Grace In Dante's Inferno

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The beginning Cantos seemed to focus on God’s will and the ordering of the world, plus how humans need God’s grace and salvation to become perfect. One of the first mentions of this comes from Canto 1: “Much is permitted there that is not permitted to our faculties here, thanks to the place, created to be the home of the human race” (p. 25, lines 55-57). Dante is now able to stare directly at the sun, which if this would have occurred elsewhere, he would not have been able to. All of his senses were increased, which is shown on p. 27, when he is discussing how he had never felt a light or sound so sharp. Dante pilgrim has all these senses because he is back at the origin of humans, where without the fall there would be no corrupt nature or even possibly the gift of grace in order to have perfect nature. This would go along with what Aquinas states in Q. 109, A.3, “hence we must say that…show more content…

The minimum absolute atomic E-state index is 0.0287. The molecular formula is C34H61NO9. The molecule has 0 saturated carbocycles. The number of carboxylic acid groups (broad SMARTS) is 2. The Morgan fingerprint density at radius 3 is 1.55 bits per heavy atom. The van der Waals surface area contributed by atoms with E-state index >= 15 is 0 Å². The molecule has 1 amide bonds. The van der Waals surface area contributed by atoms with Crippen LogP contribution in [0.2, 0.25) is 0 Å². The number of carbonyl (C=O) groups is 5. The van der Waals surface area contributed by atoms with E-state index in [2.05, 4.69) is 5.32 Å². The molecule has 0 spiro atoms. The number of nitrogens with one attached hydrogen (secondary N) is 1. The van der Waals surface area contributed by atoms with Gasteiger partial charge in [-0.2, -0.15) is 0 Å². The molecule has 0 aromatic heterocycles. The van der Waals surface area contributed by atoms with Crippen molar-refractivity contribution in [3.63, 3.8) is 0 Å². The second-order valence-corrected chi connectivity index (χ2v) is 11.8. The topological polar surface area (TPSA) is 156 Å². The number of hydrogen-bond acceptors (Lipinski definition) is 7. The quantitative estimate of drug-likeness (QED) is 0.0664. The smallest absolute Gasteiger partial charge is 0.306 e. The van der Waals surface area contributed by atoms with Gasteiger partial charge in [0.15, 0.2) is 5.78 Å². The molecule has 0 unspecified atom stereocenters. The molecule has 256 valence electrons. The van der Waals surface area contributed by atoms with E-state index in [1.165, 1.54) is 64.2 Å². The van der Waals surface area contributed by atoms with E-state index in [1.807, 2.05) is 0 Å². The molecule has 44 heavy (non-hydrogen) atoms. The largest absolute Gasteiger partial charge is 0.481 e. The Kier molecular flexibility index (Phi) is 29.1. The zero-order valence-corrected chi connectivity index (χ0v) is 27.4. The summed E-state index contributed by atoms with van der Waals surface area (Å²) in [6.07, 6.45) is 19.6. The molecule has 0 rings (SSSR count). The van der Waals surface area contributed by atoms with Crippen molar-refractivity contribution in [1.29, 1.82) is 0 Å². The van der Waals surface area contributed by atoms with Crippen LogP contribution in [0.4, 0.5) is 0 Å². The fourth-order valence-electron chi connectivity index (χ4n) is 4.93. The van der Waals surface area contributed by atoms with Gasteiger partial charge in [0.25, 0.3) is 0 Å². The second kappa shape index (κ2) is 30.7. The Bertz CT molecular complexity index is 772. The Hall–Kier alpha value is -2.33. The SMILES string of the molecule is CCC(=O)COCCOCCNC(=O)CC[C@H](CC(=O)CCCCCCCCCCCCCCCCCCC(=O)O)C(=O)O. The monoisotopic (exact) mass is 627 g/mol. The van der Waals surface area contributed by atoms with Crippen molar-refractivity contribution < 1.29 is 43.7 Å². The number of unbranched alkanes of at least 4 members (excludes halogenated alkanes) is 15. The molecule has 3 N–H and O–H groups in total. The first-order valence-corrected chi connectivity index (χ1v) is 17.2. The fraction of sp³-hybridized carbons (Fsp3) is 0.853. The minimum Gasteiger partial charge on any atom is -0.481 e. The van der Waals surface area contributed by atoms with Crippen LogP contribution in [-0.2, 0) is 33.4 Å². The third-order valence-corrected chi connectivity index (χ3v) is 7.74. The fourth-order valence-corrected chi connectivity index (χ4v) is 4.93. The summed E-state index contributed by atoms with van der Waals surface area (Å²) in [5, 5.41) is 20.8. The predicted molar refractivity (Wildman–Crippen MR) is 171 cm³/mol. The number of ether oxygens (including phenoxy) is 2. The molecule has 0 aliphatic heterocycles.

It continues on to state that God has a form in which He creates all things and that these forms have an ordering: “In the order of which I speak, all natures incline in their diverse lots, closer to their origin or most distant from it; thus they move toward different ports over the great sea of being, each with an instinct given to carry it” (Canto 1, p.29, lines 109-114). These lines about ordering would go along with what Aquinas states on how each species has a purpose or a function and their goal is to make it to the final end, that is fitting for their nature. This end though, cannot be reached without God’s grace, which Aquinas discusses in Q.109, by stating that man cannot even perform the commandments without God’s grace. For humans, it is proper to be virtuous and act in accordance with God’s commands, but this cannot occur without the grace of God, which is shown in Cantos 1-4, through the discussion of form and
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